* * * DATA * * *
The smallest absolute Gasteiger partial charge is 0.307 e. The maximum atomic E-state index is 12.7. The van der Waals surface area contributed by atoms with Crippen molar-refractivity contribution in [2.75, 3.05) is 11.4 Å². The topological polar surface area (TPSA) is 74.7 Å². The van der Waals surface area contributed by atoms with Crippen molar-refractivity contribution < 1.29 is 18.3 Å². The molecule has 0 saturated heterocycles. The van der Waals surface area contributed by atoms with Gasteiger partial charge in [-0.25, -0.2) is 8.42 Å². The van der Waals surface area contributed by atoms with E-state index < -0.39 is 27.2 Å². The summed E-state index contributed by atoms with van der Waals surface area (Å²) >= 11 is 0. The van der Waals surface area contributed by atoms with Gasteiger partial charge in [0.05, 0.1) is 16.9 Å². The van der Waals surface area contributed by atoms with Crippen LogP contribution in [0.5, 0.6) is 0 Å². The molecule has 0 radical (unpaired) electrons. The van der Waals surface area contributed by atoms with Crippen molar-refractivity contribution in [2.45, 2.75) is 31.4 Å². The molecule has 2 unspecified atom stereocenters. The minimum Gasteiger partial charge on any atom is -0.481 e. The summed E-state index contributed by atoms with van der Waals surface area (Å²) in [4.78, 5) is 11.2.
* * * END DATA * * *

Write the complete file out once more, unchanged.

The smallest absolute Gasteiger partial charge is 0.307 e. The maximum atomic E-state index is 12.7. The van der Waals surface area contributed by atoms with Crippen molar-refractivity contribution in [2.75, 3.05) is 11.4 Å². The topological polar surface area (TPSA) is 74.7 Å². The van der Waals surface area contributed by atoms with Crippen molar-refractivity contribution < 1.29 is 18.3 Å². The molecule has 0 saturated heterocycles. The van der Waals surface area contributed by atoms with Gasteiger partial charge in [-0.25, -0.2) is 8.42 Å². The van der Waals surface area contributed by atoms with E-state index < -0.39 is 27.2 Å². The summed E-state index contributed by atoms with van der Waals surface area (Å²) >= 11 is 0. The van der Waals surface area contributed by atoms with Gasteiger partial charge in [0.05, 0.1) is 16.9 Å². The van der Waals surface area contributed by atoms with Crippen LogP contribution in [0.5, 0.6) is 0 Å². The molecule has 0 radical (unpaired) electrons. The van der Waals surface area contributed by atoms with Crippen molar-refractivity contribution in [2.45, 2.75) is 31.4 Å². The molecule has 2 unspecified atom stereocenters. The minimum Gasteiger partial charge on any atom is -0.481 e. The summed E-state index contributed by atoms with van der Waals surface area (Å²) in [4.78, 5) is 11.2.